Talk:Fitz Roy

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Why Cerro Chalten and not the original name mount/cerro Fitz Roy?[edit]

Even though the original aboriginal name is Chalten, the recognised name for the mountain in the official cartography is Fitz Roy. No matter how much we consider this a legitimate claim, the fact is that the mountain's official name is not Chalten. To name the article in this way is misleading and incorrect.

don't want to suspect anything, but why is not the original name taken for this boundary-mountain as main name? First of all, it's the international name recognized, secondly it's the more neutral one. Chalten is an argentine city, additionally the region is currently disputed, so it gives a kind of partial note towards Argentina. by the way, when I opened this site, it was the first time that I saw this mountain is called Cerro Chalten. Kind Regards --194.203.215.254 09:04, 31 August 2006 (UTC)

Exactly, Chaltén is the original (aboriginal) name. The name of the town comes from the mountain and not the other way around (it was founded only 2 decades ago). The mountain is not within the area of dispute, and the Chileans also call it Chalten (see the Spanish article). If you really thing this article should be changed to Fitz Roy, please propose it at Wikipedia:Requested moves. Thanx. Mariano(t/c) 09:33, 31 August 2006 (UTC)
ok, thanks for the explanation about the name. You are right, Fitz Roy was the name given by Perito Moreno in the 19th century, and the other one is the one used by the mapuche before, my mistake/confusion. Concerning the dispute issue, I can only agree with you 50%. It's right to say that the Mountain Chalten is no subject to the dispute, but only begining the top of the mountain towards north (where there is a settled border). but from the top of the mountain towards south its still undefined, and that part still belongs to the Cerro Chalten, don't you agree? Cheers. --194.203.215.254 11:45, 31 August 2006 (UTC)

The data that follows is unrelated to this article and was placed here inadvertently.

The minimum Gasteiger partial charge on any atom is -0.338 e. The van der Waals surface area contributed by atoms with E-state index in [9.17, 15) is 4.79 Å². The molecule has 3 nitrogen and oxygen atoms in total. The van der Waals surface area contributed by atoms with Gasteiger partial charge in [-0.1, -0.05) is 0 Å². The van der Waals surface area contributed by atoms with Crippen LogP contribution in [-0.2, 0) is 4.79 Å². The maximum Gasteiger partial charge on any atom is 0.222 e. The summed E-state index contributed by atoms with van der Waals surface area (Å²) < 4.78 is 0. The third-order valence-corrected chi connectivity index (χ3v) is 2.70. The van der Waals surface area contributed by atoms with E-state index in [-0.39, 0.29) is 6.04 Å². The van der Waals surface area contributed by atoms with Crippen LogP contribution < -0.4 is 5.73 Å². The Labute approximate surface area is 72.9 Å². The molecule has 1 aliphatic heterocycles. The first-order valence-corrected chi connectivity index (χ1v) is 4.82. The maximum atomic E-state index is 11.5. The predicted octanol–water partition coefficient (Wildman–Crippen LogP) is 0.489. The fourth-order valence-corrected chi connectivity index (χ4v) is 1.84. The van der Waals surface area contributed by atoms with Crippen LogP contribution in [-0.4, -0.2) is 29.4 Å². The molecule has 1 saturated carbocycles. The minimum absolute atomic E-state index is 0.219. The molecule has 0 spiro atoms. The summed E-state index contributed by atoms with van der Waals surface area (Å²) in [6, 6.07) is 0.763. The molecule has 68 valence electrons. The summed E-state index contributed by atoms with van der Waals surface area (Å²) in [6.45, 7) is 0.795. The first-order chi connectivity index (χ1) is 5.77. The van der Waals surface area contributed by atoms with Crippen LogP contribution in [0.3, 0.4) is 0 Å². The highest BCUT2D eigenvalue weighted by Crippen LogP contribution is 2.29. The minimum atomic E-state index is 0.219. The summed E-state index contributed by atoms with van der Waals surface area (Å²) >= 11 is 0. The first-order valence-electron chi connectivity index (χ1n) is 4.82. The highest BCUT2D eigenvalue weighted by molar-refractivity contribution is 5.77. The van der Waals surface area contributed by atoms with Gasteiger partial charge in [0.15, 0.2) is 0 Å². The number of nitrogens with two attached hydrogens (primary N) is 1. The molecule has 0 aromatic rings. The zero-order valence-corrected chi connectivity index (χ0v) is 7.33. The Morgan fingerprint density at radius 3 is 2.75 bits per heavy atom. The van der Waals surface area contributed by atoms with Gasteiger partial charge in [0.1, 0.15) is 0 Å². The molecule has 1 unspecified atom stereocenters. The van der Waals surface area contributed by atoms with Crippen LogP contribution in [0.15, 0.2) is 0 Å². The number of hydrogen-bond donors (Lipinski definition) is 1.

Mmm, to the south the limit goes to Cerro Torre I think, also a settled matter... Mariano(t/c) 12:01, 31 August 2006 (UTC)
you are not sure, huh? ;-) well...I would agree to you concerning it goes direction Cerro Torre, but I guess, we both know that Cerro Chalten is the beginning of the 60 km area with undefined borders according the 98 treaty, independently of what we think would be logical. Cheers --84.58.37.62 13:00, 31 August 2006 (UTC)

The reference for the naming of the mountain is "Viaje a la Patagonia Austral" by Francisco P Moreno, published in Buenos Aires in 1879. In this book, under the entry dated 2 March 1877, Moreno explains that the native inhabitants also called other mountains Chalten, and therefore he felt at liberty to bestow the name Fitz Roy. TomSutherland909 (talk) 14:39, 21 March 2009 (UTC)